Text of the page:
Credit: Pat Tanumihardja for NPR
It’s possible you may have and you just don’t know it. Plucots are very popular and make up a large portion of the market. However, supermarkets have been known to label Plucots as plums so as to not confuse customers or introduce them to an “unfamiliar” fruit. For me at least, the more interesting aspect of the Plucot story is the marketing behind it and the work that goes into making the consumer comfortable with the product. As more players enter the plucot game, naming is also important for the identity of the growers, many of whom are moving away from the trademarked name of Pluot according to an article in the LA Times:
When grown by Kingsburg Orchards, they're called Dinosaur brand fruit; when grown by their Reedley, Calif.-based competitor, Family Tree Farms (owned by another branch of the same family, the Jacksons), they're called plumcots (which, strictly speaking, should refer only to 50/50 crosses).

Family Tree needed to make the change, says Don Goforth, the company's marketing director, because, along with the Zaiger fruits, it was selling as Pluots many interspecific plums from BQ Genetics, and it did not want to infringe on the Zaiger trademark.

Sometimes names can even obscure the genetics of a fruit. In the last five years, Kingsburg Orchards has introduced six varieties of colored hybrids, now planted on hundreds of acres and marketed as Velvet apricots. But Black Velvet, which has dark, fuzzy skin and yellow flesh, is a true plumcot, whereas the gorgeous Gold Velvet is genetically a cross between a peach, an apricot and a plum.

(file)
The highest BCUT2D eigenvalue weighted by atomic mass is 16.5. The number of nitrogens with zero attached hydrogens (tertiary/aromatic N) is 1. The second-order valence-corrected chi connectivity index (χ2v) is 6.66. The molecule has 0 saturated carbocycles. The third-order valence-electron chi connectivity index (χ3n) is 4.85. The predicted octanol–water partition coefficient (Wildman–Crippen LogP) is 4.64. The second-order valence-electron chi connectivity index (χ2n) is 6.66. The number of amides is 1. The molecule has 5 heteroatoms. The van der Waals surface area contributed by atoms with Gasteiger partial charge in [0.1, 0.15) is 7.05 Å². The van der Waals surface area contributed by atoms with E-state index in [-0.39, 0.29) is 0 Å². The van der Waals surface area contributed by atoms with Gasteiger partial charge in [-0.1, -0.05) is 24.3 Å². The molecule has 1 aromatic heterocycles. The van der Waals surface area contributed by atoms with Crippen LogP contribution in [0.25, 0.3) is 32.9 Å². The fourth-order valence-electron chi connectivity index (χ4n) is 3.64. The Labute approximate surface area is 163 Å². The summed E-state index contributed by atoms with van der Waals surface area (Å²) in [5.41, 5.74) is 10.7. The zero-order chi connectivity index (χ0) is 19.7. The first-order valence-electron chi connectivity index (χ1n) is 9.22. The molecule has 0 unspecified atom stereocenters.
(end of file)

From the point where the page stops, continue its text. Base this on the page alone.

This same fruit, when marketed by Family Tree, is called an Aprium (actually, Zaiger's trademarked name for apricot-plum hybrids with apricot character predominant), and Dave Wilson Nursery licenses the variety as a Peacotum.
Does it make a difference? The California Tree Fruit Agreement (CFTA), a trade group for apricots, peaches, and non-interspecific plums, hired a scientist to analyze the genes of Pluots to see whether they were really hybrids. They were trying to reduce the number of growers who classify their fruit as interspecific to avoid paying fees to the CFTA. The results were inconclusive. And the truth is that growers themselves may have a hard time tracing the pedigree of their products. The Zaigers use a card catalogue, but others are less precise:
Rather than pollinating his experimental trees from a single flower in the traditional way, Glen Bradford of BQ Genetics places a bouquet of several different promising pollen parents in buckets in his mother trees, and which pollen ends up on which flower, only the bees know.
What’s your take on hybrid fruits? Do you have any yummy recipes for Pluots to share? What about labeling—would you know a Pluot if you saw it?

Update: So I checked the plums in my fridge, and they are all "black" pluots. They have a sticker identifying them as pluots. I've never noticed. I've probably been a pluot eater for a long time.